That ended when the pale idiot had the audacity to insult Hagrid.

"Oh," said the boy, "I've heard of him. He's a sort of servant, isn't he?"

"He's the gamekeeper," said Harry, fighting to keep his voice at least a bit neutral.

"Yes, exactly. I heard he's a sort of savage - lives in a hut on the school grounds and every now and then he gets drunk, tries to do magic, and ends up setting fire to his bed."

Indignation and rage swelled up in Harry's chest, and let his anger over ride his caution.

By the time Draco left the shop with his distraught mother, the puss filled boils had spread all over the git's pasty white complexion and obviously well under his robes, if the crying and scratching was anything to go by. Since Harry had been standing with his arms out while being fitted, nobody considered he had anything to do with it, but had they asked, Harry would have been happy to have enlightened them, as a warning.

On the long train ride home from Diagon Alley and laden with his strange packages and owl, Harry ignored the stares of the people around him and thought long and hard about his ability to hate. He had a lot of books to check through, but it was fairly obvious that either very few people did the same things he did, or he was again unique – a freak.

It was almost enough to make him hate himself.

For the next month Harry kept to his room with his owl for company and read through his books. It was hard going at first, to come to grips with the concepts presented without the necessary background they all seemed to expect him to have, but the thought of looking like a fool to people like Draco Malfoy because he didn't know anything or couldn't write with a quill made him angry.

In fact, he hated that idea.

Strangely, or not so really, the angrier he was while reading, the clearer things got. Before he knew it, he had skimmed through his whole collection and confirmed his ideas about the uniqueness of his ability to magically manifest his hate. He recognised some of the things he did as spells, although without the funny words and wand waving, or indeed, a wand at all, but many where not mentioned at all, like his one-off flying.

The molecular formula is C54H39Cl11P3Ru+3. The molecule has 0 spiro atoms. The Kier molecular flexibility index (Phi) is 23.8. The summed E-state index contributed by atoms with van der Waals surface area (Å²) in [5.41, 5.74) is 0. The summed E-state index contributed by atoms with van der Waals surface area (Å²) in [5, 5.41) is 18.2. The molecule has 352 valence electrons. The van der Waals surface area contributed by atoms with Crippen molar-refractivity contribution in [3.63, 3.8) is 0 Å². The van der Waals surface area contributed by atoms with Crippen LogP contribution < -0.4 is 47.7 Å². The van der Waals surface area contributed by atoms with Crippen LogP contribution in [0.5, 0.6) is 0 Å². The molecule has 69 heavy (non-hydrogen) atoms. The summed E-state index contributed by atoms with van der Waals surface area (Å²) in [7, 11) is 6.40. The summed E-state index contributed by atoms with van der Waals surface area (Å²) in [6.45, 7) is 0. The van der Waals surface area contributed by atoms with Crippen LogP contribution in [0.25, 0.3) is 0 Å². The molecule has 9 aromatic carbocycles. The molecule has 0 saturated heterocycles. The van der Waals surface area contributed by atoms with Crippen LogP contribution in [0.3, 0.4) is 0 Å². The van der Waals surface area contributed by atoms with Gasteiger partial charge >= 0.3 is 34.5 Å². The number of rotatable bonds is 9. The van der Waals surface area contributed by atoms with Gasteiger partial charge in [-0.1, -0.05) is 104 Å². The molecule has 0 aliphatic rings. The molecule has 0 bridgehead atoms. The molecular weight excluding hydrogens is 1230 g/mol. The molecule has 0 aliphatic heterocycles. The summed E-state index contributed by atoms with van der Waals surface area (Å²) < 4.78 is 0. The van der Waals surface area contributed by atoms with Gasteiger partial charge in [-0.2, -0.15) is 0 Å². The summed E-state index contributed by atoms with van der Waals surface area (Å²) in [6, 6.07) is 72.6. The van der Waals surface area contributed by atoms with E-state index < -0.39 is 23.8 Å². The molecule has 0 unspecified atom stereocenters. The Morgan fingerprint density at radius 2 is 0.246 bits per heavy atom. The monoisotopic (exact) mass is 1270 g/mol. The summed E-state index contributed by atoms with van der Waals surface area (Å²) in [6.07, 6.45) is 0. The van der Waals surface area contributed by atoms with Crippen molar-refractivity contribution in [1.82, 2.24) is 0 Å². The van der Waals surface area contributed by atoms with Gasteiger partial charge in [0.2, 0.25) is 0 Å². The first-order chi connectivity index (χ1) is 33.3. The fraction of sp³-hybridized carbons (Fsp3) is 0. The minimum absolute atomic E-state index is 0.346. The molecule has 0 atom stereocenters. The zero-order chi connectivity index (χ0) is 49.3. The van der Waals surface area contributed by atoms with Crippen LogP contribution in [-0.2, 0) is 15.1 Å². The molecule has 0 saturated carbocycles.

So, with a maturity born of his unusual upbringing, he decided it was best if he kept his abilities to himself and used them as little as possible where he might be found out, but he made a commitment to keep practising in secret, since it was definitely handy and very much a part of himself now.

On his first day as a student of Hogwarts, Harry made friends with several people and enjoyed the whole unique train ride experience. The sorting hat made several disparaging comments about Harry's ability to despise on a whim, but ended up putting him Gryffindor anyway, without Harry even really trying to detest the idea of being a Slytherin.

There were a couple of brief moments that day where he was tempted to unleash a barrage of hate, like when Malfoy made a pathetic attempt at friendship, but the closest he came was when faced with Snape's unrelenting glare. He was about to do something about it when a stabbing pain shot through the scar on his forehead, shattering his thoughts. So Snape was spared and Harry was later glad he had not used his ability on his very first day by foolishly attacking a teacher in front of the whole school

The next time he encounter the surly Potions master, things did not go quite so well, for Snape that is.

"Tut, tut - fame clearly isn't everything."

Harry began silently fuming. He was being humiliated and embarrassed in front of his new classmates, he was being unfairly chastised for not recalling everything he had read, and worst of all, he was being sneered at. It was enough to make him angry, it was enough to make him really Hate.

His breath sped up and his arms started shaking with adrenaline. His fist clenched tight, despite his every effort to control himself.